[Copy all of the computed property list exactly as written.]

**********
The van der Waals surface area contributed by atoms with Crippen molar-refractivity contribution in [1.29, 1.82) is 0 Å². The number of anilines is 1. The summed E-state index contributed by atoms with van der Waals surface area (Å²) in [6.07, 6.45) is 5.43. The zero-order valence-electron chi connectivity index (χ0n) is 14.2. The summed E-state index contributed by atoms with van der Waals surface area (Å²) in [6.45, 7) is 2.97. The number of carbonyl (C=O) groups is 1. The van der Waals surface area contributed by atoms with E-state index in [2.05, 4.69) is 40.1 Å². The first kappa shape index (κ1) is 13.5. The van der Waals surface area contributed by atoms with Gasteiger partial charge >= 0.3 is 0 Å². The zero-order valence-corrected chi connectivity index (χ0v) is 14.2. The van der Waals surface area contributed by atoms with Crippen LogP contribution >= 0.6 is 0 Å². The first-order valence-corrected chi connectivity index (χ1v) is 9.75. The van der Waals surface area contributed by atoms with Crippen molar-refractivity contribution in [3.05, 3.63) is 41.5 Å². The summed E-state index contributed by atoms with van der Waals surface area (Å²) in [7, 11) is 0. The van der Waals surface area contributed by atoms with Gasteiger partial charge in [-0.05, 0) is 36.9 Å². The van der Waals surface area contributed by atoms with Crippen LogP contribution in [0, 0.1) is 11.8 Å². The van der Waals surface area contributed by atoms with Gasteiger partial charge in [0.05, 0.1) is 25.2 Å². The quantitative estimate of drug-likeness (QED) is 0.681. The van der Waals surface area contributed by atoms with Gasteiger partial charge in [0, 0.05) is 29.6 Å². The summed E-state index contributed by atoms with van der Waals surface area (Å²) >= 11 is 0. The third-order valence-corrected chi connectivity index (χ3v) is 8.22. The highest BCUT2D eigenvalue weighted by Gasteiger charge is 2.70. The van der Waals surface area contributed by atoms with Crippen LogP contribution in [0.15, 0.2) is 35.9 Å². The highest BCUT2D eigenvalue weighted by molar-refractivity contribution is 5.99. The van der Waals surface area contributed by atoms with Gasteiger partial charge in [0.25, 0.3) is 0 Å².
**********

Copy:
The van der Waals surface area contributed by atoms with Crippen molar-refractivity contribution in [1.29, 1.82) is 0 Å². The number of anilines is 1. The summed E-state index contributed by atoms with van der Waals surface area (Å²) in [6.07, 6.45) is 5.43. The zero-order valence-electron chi connectivity index (χ0n) is 14.2. The summed E-state index contributed by atoms with van der Waals surface area (Å²) in [6.45, 7) is 2.97. The number of carbonyl (C=O) groups is 1. The van der Waals surface area contributed by atoms with E-state index in [2.05, 4.69) is 40.1 Å². The first kappa shape index (κ1) is 13.5. The van der Waals surface area contributed by atoms with Gasteiger partial charge >= 0.3 is 0 Å². The zero-order valence-corrected chi connectivity index (χ0v) is 14.2. The van der Waals surface area contributed by atoms with Crippen LogP contribution >= 0.6 is 0 Å². The first-order valence-corrected chi connectivity index (χ1v) is 9.75. The van der Waals surface area contributed by atoms with Crippen molar-refractivity contribution in [3.05, 3.63) is 41.5 Å². The summed E-state index contributed by atoms with van der Waals surface area (Å²) in [7, 11) is 0. The van der Waals surface area contributed by atoms with Gasteiger partial charge in [-0.05, 0) is 36.9 Å². The van der Waals surface area contributed by atoms with Crippen LogP contribution in [0, 0.1) is 11.8 Å². The van der Waals surface area contributed by atoms with Gasteiger partial charge in [0.05, 0.1) is 25.2 Å². The quantitative estimate of drug-likeness (QED) is 0.681. The van der Waals surface area contributed by atoms with Gasteiger partial charge in [0, 0.05) is 29.6 Å². The summed E-state index contributed by atoms with van der Waals surface area (Å²) >= 11 is 0. The third-order valence-corrected chi connectivity index (χ3v) is 8.22. The highest BCUT2D eigenvalue weighted by Gasteiger charge is 2.70. The van der Waals surface area contributed by atoms with Crippen LogP contribution in [0.15, 0.2) is 35.9 Å². The highest BCUT2D eigenvalue weighted by molar-refractivity contribution is 5.99. The van der Waals surface area contributed by atoms with Gasteiger partial charge in [0.25, 0.3) is 0 Å².